Indianapolis: It remains to be seen what the new front office will do this year. Chris Ballard has indicated he wants to focus on the offensive and defensive lines, so my assumption is they’ll go with that with the first pick. I would think it’s more likely they take a defensive lineman, though, as it may be too early to take an offensive tackle.
Baltimore: Ozzie Newsome’s mindset is usually “best player available” but he will draft for need if he finds a player worth taking. It’s a good year to draft an edge rusher and that’s the Ravens’ biggest need, so I believe that’s what Newsome will do with the No. 16 overall pick.
Washington: Seems like Bruce Allen will have the final say on draft day decisions this year. Washington has 10 picks and the team likely believe it needs just a few players to return to the playoffs. So it wouldn’t surprise me if Washington tries to move up the board for a safety – perhaps Malik Hooker or Jamal Adams if either player starts falling down the board.
Tampa Bay: The Buccaneers’ current regime seems more focused on positional need, though they have made some surprising moves up the board (Roberto Aguayo, anyone?). Tampa Bay has just seven picks this year, so I suspect they won’t be trading up. The defensive line is where Tampa Bay needs the most help.
Denver: I’ve talked about John Elway before – he has made moves up the board but he didn’t do so for the sake of doing so. So don’t count on him trading up the board to get an offensive line. I believe Elway will be content to let the board unfold and take the best available player at No. 20 overall or try to trade down. The Broncos have 10 total picks, so if they do trade down in the first round, they could try moving up in later rounds.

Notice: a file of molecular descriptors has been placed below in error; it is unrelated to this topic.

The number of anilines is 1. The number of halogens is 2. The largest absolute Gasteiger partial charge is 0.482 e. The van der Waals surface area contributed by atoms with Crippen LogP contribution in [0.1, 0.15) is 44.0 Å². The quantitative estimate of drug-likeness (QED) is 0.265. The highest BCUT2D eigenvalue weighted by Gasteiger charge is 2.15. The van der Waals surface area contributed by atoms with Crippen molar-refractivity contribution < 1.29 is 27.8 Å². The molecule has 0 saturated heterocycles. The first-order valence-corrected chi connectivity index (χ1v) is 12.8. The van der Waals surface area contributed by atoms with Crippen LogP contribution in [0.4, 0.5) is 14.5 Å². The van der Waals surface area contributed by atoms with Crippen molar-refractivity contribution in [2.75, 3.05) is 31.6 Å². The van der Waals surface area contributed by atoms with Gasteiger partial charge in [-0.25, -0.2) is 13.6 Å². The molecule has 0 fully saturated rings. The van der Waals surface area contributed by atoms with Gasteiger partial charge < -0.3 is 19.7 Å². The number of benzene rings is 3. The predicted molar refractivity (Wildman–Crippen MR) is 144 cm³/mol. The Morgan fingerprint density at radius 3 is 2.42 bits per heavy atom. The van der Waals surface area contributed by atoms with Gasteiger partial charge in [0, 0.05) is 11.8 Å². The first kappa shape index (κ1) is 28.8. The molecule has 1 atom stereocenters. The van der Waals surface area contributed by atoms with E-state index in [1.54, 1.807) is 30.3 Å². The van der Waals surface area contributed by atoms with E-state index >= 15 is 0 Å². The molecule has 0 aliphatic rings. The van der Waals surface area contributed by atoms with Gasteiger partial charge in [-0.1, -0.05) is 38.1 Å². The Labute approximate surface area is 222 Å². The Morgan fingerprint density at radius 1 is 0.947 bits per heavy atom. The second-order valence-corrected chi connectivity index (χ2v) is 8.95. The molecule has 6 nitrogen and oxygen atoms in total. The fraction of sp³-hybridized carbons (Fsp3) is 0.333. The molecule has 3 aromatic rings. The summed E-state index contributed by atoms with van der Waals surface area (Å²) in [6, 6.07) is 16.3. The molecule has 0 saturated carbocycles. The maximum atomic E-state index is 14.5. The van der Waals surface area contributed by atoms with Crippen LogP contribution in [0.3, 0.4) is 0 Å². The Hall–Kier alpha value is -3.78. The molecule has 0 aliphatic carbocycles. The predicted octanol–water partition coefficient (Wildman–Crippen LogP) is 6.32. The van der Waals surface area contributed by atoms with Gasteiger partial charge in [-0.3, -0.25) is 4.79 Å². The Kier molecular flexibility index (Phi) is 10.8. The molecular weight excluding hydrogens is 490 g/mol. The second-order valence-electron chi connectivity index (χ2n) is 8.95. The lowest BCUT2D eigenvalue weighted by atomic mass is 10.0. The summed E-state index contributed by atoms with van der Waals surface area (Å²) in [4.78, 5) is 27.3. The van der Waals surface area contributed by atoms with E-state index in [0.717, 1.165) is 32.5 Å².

Detroit: New general manager Bob Quinn could be thinking the Lions aren’t far from returning to the playoffs and the Lions do have eight picks, so there might be a move a few spots up the board. But it is a good year to find a pass rusher, which the Lions really need, so they might prefer to stand pat unless a quality player slides down the board.
Miami: When Mike Tannenbaum was with the Jets, it was not unusual to see him make bold moves up the board. Given that the Dolphins almost made the playoffs last year, could he be tempted to do that now? Miami has eight picks and needs a linebacker, though not a pass-rushing one, and there’s not much of a need to move up for one. But the Dolphins also need a guard and might be tempted to move up for Forrest Lamp if he falls down the board.
New York Giants: Offensive tackle is the Giants’ biggest need and I would expect the Giants to let the board unfold and not try to move up. They also need linebacker help and that’s a position at which the Giants can afford to be patient, too.
Oakland: Reggie McKenzie has traded down in recent drafts, but this could be a year in which he moves up the board if he sees a player he likes sliding down. Though the Raiders could use a running back, their biggest needs are on defense, particularly at cornerback. There is talk about the Raiders trading for Richard Sherman, but there’s no guarantee such a deal will happen, so expect McKenzie to take a corner in the draft at some point.